3. I wonder if more specific data about the particularly harmful effects of bad therapy on clients might be useful information. Yes, therapy can be helpful and useful for some people, and then very bad and very harmful for others. Right now, there are a bunch of horror stories here and there across the internet about the effects of bad therapy. There are some commonalities in those those stories that bear witness, I think, to the almost predictable effects that some very bad practices and attitudes on the part of some therapists can have. Maybe not on every client, but on susceptible ones. There are enough stories that a relatively extensive analysis could be done, seems like, but I don't know much about that kind of research. It would only be a start, using available data. But it could point to more specific kinds of questions and perhaps more rigorous research. Real evidence of therapy harm doesn't invalidate therapy that may have been helpful to somebody else. But the helpfulness in some cases doesn't invalidate the harm in others, either. I wonder if Ben and Carrie might be interested in something like that?
  4. Ben and Carrie still believe in the therapy model, though. I don't. So as instructive as some of our stories might be I wouldn't volunteer to go on it. How about any of the rest of you?
  5. Very interesting! Sounds like they are learning something from real life, as opposed to consulting room life.
  6. And if the therapist doesn't care at all about the client -- if they are just trying to provide a good placebo experience for the sake of their self-image and business as a therapist -- then the likelihood that the client will pick up on that may be increased, and hence the likelihood of the backfire effect is increased.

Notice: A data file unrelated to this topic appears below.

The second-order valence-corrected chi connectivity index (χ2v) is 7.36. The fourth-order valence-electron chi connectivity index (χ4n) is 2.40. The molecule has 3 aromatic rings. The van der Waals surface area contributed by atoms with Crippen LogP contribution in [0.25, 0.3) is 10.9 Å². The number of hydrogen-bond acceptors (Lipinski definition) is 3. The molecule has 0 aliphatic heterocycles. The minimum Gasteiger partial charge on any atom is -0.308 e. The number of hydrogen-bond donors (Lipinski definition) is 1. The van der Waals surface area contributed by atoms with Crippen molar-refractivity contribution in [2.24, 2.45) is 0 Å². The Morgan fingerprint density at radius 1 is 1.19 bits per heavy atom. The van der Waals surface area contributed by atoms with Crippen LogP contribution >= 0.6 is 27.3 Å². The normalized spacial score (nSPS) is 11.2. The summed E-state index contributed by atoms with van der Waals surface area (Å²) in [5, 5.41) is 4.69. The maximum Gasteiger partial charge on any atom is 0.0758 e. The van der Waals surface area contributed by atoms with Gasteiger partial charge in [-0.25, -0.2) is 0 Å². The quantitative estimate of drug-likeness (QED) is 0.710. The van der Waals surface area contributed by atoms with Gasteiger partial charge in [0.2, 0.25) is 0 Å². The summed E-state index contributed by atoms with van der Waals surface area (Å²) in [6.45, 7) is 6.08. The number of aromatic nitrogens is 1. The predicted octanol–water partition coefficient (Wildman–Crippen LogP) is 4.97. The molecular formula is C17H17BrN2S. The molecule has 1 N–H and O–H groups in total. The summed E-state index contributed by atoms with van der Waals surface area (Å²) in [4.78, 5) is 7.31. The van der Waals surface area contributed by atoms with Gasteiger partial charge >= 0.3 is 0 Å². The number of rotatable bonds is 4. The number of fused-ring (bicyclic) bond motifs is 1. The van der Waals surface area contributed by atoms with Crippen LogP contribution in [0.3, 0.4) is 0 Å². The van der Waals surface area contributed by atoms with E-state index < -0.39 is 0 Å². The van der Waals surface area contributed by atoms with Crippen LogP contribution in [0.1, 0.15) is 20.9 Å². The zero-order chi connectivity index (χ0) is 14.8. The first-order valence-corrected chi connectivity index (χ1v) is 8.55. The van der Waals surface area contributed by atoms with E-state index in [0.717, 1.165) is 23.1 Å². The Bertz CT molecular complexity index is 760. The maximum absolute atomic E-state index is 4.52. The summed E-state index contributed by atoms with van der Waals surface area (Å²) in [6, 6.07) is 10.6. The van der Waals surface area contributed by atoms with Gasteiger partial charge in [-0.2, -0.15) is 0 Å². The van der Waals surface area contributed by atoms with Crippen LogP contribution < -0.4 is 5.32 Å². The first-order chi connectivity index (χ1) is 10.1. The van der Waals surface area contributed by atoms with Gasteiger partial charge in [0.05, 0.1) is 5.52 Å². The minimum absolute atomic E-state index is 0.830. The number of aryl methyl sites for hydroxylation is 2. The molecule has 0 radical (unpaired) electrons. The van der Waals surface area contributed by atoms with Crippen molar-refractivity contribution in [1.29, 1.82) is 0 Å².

7. Yes, welcome Starling.
  8. I'm almost speechless about the "...Now that you have stopped volunteering for abuse ..." comment. I don't understand that stuff -- I guess it's what I've heard referred to as passive, relational, or motivational aggression. And it definitely adds to my impression that the rest of that person's comments were primarily self-serving, whether she was aware of it or not. Hence your comments, I guess, were experienced as an attack and she "had to" attack back? A very unsafe therapist herself, therefore, is my impression, despite her previous appearance of support for you. :-( She never acknowledged the possibility that her comment was offensive, certainly didn't apologize, despite it being pointed out by the other person. Maybe she didn't see how her comment could be seen as offensive? But she didn't ask for clarification, either. Then, later in reply to the person who pointed out her possible "mistake", she wrote: Yikes! How ironic, in a discussion of therapists' acknowledging mistakes. Scary, too, to me.